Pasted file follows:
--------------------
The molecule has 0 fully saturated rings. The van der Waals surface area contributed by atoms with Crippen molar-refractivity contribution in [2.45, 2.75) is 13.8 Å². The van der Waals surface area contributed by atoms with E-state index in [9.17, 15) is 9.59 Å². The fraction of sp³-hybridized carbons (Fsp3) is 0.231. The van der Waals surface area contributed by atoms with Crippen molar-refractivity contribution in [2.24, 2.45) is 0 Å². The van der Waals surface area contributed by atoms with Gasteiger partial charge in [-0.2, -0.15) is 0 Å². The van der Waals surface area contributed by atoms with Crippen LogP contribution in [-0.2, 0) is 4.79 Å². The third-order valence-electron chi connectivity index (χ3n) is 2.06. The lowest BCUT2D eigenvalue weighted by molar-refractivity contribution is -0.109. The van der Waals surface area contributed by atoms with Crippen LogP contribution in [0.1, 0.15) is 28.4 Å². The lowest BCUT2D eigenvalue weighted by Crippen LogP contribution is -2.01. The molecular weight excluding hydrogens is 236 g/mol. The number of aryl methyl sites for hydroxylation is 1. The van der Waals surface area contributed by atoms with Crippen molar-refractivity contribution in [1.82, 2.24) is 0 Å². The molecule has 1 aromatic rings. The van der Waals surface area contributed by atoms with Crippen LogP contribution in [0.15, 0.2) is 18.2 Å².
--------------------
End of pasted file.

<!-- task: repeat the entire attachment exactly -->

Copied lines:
The molecule has 0 fully saturated rings. The van der Waals surface area contributed by atoms with Crippen molar-refractivity contribution in [2.45, 2.75) is 13.8 Å². The van der Waals surface area contributed by atoms with E-state index in [9.17, 15) is 9.59 Å². The fraction of sp³-hybridized carbons (Fsp3) is 0.231. The van der Waals surface area contributed by atoms with Crippen molar-refractivity contribution in [2.24, 2.45) is 0 Å². The van der Waals surface area contributed by atoms with Gasteiger partial charge in [-0.2, -0.15) is 0 Å². The van der Waals surface area contributed by atoms with Crippen LogP contribution in [-0.2, 0) is 4.79 Å². The third-order valence-electron chi connectivity index (χ3n) is 2.06. The lowest BCUT2D eigenvalue weighted by molar-refractivity contribution is -0.109. The van der Waals surface area contributed by atoms with Crippen LogP contribution in [0.1, 0.15) is 28.4 Å². The lowest BCUT2D eigenvalue weighted by Crippen LogP contribution is -2.01. The molecular weight excluding hydrogens is 236 g/mol. The number of aryl methyl sites for hydroxylation is 1. The van der Waals surface area contributed by atoms with Crippen molar-refractivity contribution in [1.82, 2.24) is 0 Å². The molecule has 1 aromatic rings. The van der Waals surface area contributed by atoms with Crippen LogP contribution in [0.15, 0.2) is 18.2 Å².